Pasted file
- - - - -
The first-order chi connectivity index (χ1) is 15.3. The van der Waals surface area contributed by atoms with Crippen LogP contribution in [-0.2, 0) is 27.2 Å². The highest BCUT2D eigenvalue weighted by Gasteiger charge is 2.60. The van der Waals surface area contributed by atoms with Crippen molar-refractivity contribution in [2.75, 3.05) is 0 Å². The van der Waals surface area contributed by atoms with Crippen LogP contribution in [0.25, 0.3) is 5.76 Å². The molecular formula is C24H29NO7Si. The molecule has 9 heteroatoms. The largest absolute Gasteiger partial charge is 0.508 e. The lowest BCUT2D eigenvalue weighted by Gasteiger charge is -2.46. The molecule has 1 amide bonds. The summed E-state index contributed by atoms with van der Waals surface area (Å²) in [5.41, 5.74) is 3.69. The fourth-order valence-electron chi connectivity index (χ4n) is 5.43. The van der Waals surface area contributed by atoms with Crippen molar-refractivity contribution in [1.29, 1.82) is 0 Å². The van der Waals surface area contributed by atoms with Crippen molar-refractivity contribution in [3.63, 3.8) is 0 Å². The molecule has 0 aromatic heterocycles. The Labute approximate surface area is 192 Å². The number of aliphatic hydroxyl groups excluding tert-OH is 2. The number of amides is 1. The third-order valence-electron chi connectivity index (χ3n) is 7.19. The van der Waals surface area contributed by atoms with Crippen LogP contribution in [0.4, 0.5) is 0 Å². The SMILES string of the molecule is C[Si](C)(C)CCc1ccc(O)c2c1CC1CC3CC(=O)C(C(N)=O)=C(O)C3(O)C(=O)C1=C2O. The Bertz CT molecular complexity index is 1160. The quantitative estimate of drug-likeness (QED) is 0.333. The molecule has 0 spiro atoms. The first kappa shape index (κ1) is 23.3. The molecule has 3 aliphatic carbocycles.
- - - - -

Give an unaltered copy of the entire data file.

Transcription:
The first-order chi connectivity index (χ1) is 15.3. The van der Waals surface area contributed by atoms with Crippen LogP contribution in [-0.2, 0) is 27.2 Å². The highest BCUT2D eigenvalue weighted by Gasteiger charge is 2.60. The van der Waals surface area contributed by atoms with Crippen molar-refractivity contribution in [2.75, 3.05) is 0 Å². The van der Waals surface area contributed by atoms with Crippen LogP contribution in [0.25, 0.3) is 5.76 Å². The molecular formula is C24H29NO7Si. The molecule has 9 heteroatoms. The largest absolute Gasteiger partial charge is 0.508 e. The lowest BCUT2D eigenvalue weighted by Gasteiger charge is -2.46. The molecule has 1 amide bonds. The summed E-state index contributed by atoms with van der Waals surface area (Å²) in [5.41, 5.74) is 3.69. The fourth-order valence-electron chi connectivity index (χ4n) is 5.43. The van der Waals surface area contributed by atoms with Crippen molar-refractivity contribution in [1.29, 1.82) is 0 Å². The van der Waals surface area contributed by atoms with Crippen molar-refractivity contribution in [3.63, 3.8) is 0 Å². The molecule has 0 aromatic heterocycles. The Labute approximate surface area is 192 Å². The number of aliphatic hydroxyl groups excluding tert-OH is 2. The number of amides is 1. The third-order valence-electron chi connectivity index (χ3n) is 7.19. The van der Waals surface area contributed by atoms with Crippen LogP contribution in [0.4, 0.5) is 0 Å². The SMILES string of the molecule is C[Si](C)(C)CCc1ccc(O)c2c1CC1CC3CC(=O)C(C(N)=O)=C(O)C3(O)C(=O)C1=C2O. The Bertz CT molecular complexity index is 1160. The quantitative estimate of drug-likeness (QED) is 0.333. The molecule has 0 spiro atoms. The first kappa shape index (κ1) is 23.3. The molecule has 3 aliphatic carbocycles.